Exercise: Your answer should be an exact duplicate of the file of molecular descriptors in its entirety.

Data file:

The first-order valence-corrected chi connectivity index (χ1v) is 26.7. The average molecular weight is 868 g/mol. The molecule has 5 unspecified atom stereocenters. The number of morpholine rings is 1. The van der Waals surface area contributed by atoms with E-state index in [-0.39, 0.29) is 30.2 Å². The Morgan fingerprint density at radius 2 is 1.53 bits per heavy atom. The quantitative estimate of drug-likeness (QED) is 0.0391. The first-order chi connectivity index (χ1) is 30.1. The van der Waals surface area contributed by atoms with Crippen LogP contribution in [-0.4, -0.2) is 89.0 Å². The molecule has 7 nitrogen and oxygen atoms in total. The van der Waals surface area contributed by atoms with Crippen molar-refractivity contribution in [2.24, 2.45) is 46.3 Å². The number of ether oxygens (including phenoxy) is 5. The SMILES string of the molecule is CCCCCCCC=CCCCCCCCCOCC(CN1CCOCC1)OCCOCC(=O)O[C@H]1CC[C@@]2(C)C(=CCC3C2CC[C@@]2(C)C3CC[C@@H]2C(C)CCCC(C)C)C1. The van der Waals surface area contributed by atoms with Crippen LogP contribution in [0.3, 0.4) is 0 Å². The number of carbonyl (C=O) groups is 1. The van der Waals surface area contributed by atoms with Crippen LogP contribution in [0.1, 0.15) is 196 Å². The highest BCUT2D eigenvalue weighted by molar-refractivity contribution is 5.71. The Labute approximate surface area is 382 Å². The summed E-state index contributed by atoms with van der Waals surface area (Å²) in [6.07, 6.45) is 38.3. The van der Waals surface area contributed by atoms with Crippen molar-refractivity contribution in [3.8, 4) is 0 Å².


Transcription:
The first-order valence-corrected chi connectivity index (χ1v) is 26.7. The average molecular weight is 868 g/mol. The molecule has 5 unspecified atom stereocenters. The number of morpholine rings is 1. The van der Waals surface area contributed by atoms with E-state index in [-0.39, 0.29) is 30.2 Å². The Morgan fingerprint density at radius 2 is 1.53 bits per heavy atom. The quantitative estimate of drug-likeness (QED) is 0.0391. The first-order chi connectivity index (χ1) is 30.1. The van der Waals surface area contributed by atoms with Crippen LogP contribution in [-0.4, -0.2) is 89.0 Å². The molecule has 7 nitrogen and oxygen atoms in total. The van der Waals surface area contributed by atoms with Crippen molar-refractivity contribution in [2.24, 2.45) is 46.3 Å². The number of ether oxygens (including phenoxy) is 5. The SMILES string of the molecule is CCCCCCCC=CCCCCCCCCOCC(CN1CCOCC1)OCCOCC(=O)O[C@H]1CC[C@@]2(C)C(=CCC3C2CC[C@@]2(C)C3CC[C@@H]2C(C)CCCC(C)C)C1. The van der Waals surface area contributed by atoms with Crippen LogP contribution in [0.3, 0.4) is 0 Å². The number of carbonyl (C=O) groups is 1. The van der Waals surface area contributed by atoms with Crippen LogP contribution in [0.1, 0.15) is 196 Å². The highest BCUT2D eigenvalue weighted by molar-refractivity contribution is 5.71. The Labute approximate surface area is 382 Å². The summed E-state index contributed by atoms with van der Waals surface area (Å²) in [6.07, 6.45) is 38.3. The van der Waals surface area contributed by atoms with Crippen molar-refractivity contribution in [3.8, 4) is 0 Å².